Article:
Last September, the High Court ruled the majority of companies with business interruption insurance were entitled to make a claim.

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Insurers appealed, but this was rejected by the Supreme Court in January, paving the way for payouts. At the time, the Association of British Insurers said they expected members to pay ‘up to’ £2 billion.

Many firms hoped it would be a lifeline at a time of national crisis.

But firms are still battling for payouts a year after the first lockdown. And due to the complexities it is estimated up to 90 per cent who go it alone give up.

Ian Blackford, managing director of MPL Claims Management, insisted ERGO was not seeking to avoid paying the claim and they had a right to ask for financial information to establish losses.

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And once bank statements for the business had been provided they would ‘adjust’ the claim ‘as quickly as possible’.

The case was initially lodged on February 11 following the Supreme Court decision, he added.

He said: “ERGO has carefully considered the judgment and in principle cover is available to Johnstones under the policy.

“However, it is still necessary for Johnstones to show that the claim falls within the terms of the policy including evidencing the loss that is being claimed.

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“Johnstones has so far provided very limited financial information in support of the loss and as a result we’re not in a position to progress the claim.

“This has been clearly explained to Mr Johnstone, who has been told that the claim is in a pending state awaiting requested information.

“We understand that micro accounts for the business have been filed at Companies House (which do not contain profit and loss information) and so we requested monthly profit and loss data for the business that we assume was used to support the micro accounts.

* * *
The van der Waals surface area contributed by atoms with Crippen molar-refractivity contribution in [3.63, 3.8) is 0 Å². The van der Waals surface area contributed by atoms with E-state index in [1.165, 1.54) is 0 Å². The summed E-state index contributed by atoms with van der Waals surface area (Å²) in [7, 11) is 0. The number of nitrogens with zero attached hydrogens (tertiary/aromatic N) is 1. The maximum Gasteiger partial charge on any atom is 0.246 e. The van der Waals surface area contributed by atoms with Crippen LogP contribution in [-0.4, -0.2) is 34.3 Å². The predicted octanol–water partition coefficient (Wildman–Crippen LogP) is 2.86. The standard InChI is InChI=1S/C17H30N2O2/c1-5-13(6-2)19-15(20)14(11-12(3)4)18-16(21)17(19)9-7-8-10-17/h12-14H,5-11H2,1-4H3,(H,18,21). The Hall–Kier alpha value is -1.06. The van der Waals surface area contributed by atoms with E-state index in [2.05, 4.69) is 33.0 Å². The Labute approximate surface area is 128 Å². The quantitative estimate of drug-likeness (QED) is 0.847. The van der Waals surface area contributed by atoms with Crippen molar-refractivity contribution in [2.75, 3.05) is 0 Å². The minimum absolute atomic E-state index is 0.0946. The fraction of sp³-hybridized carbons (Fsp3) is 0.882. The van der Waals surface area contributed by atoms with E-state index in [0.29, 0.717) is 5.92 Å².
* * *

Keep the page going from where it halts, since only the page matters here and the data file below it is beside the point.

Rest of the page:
“We have been told that they did not keep this information and so we suggested that they provide copies of their bank statements instead so that we could try to extract e.g. takings for the business.

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“Despite a number of requests, the bank statements have not been provided. We have not requested personal bank account statements but the accounts for the business.

“ERGO is not seeking to avoid paying this or any other COVID related claim. However, insurers are entitled to review enough financial information to establish the loss that the policyholder is claiming.

“This is standard across the insurance market and ERGO has been adjusting and paying claims for policyholders that have provided sufficient supporting evidence.

“If Mr Johnstone would like to progress the insurance claim, we would kindly request that he provide the requested information. Once we have this information, we will adjust his claim as quickly as possible (as we have been doing with other policyholders).

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“Whether this is in time for him to open a new restaurant in May or June entirely depends on the information that is provided.”

* My Litigation Friend charges 15-25 per cent of a settlement on a ‘no win, no fee basis’.

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Thank you. Nancy Fielder, editor.